The SodaStream devices vary in price, but they’re not terribly expensive. I think mine cost around $80 or so. The mixes are also pretty cheap – usually around $4.99 for a 12 liter supply depending on where you buy them. The most painful thing about the SodaStream is the CO2. The 14.5 oz. CO2 tanks are small – I get about 3-4 weeks of use out of one. And because the tanks use a proprietary fitting, you can’t just take them to just any ole place to have them refilled. You either have to either buy a brand new tank for around $35 or exchange your old tank for a new one at around $15. Doing the math for a year, that’d put me at around $195 on CO2 alone.

There is a cheaper way to deal with the whole CO2 issue I’ve discovered. Not long after I exchanged the first CO2 tank, I spent a little time learning about gas, tank fittings, and a bit about home brewing, which has a few things in common with home soda making. I decided to take the plunge and “augment” my SodaStream. I purchased a 10 lb. aluminum tank and a special fitting for hooking the thing up. I made a small modification to the SodaStream so that I could hook up the new tank. I also had the 10 lb. tank filled with CO2 for less than $20. I suspect it’ll be a while before I need to worry about running out of CO2.

If you’re thinking about doing the same with your SodaStream, here are some things to keep in mind.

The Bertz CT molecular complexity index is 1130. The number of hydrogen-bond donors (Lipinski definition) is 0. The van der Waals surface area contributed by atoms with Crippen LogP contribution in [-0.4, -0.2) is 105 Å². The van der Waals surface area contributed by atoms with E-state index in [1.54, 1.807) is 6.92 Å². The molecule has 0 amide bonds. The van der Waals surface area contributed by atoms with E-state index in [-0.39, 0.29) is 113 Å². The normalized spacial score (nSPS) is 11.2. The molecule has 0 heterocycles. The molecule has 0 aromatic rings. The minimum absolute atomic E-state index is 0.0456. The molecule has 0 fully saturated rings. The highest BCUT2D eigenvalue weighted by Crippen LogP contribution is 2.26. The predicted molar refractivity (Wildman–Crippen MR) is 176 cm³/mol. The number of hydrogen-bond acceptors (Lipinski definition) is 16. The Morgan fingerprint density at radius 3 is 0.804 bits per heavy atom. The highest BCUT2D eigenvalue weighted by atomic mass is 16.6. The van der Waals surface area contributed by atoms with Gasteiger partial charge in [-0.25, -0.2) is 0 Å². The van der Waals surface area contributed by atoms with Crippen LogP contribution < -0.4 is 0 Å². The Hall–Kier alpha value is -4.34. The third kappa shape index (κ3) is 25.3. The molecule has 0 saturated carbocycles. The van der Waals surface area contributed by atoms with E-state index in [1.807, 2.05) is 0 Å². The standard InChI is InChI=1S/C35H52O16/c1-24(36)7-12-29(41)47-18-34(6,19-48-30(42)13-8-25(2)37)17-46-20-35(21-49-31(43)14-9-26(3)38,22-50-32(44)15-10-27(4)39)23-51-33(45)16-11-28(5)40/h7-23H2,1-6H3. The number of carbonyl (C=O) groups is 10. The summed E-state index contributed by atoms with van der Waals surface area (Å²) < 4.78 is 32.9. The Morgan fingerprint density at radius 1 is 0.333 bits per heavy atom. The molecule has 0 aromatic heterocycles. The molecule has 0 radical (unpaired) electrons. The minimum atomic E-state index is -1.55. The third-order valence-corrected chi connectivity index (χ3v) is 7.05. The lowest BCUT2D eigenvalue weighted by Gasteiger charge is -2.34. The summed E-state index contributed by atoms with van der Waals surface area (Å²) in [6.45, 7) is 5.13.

Tanks – You’ll want to make sure you purchase a beverage grade CO2 tank with a CGA 320 fitting.

I came across a lot of conflicting information online concerning what qualifies as a beverage grade tank and whether or not it even matters. It does matter. Beverage grade tanks are made from aluminum. Tanks made from any other material may introduce contaminates and, in the case of lead-lined tanks, may even pose health risks. Beverage grade aluminum tanks aren’t hard to find. I found mine on Amazon for around $80.

The CGA 320 fitting is a very commonly used fitting found on CO2 tanks. Home brewing places like to deal with kegerator-style CO2 tanks, which also use this type of fitting. There’s nothing preventing you from using another type of connector. But it may be harder to find someone who can fill up your tank. It may be even harder to find the right adapter for connecting the tank to the SodaStream.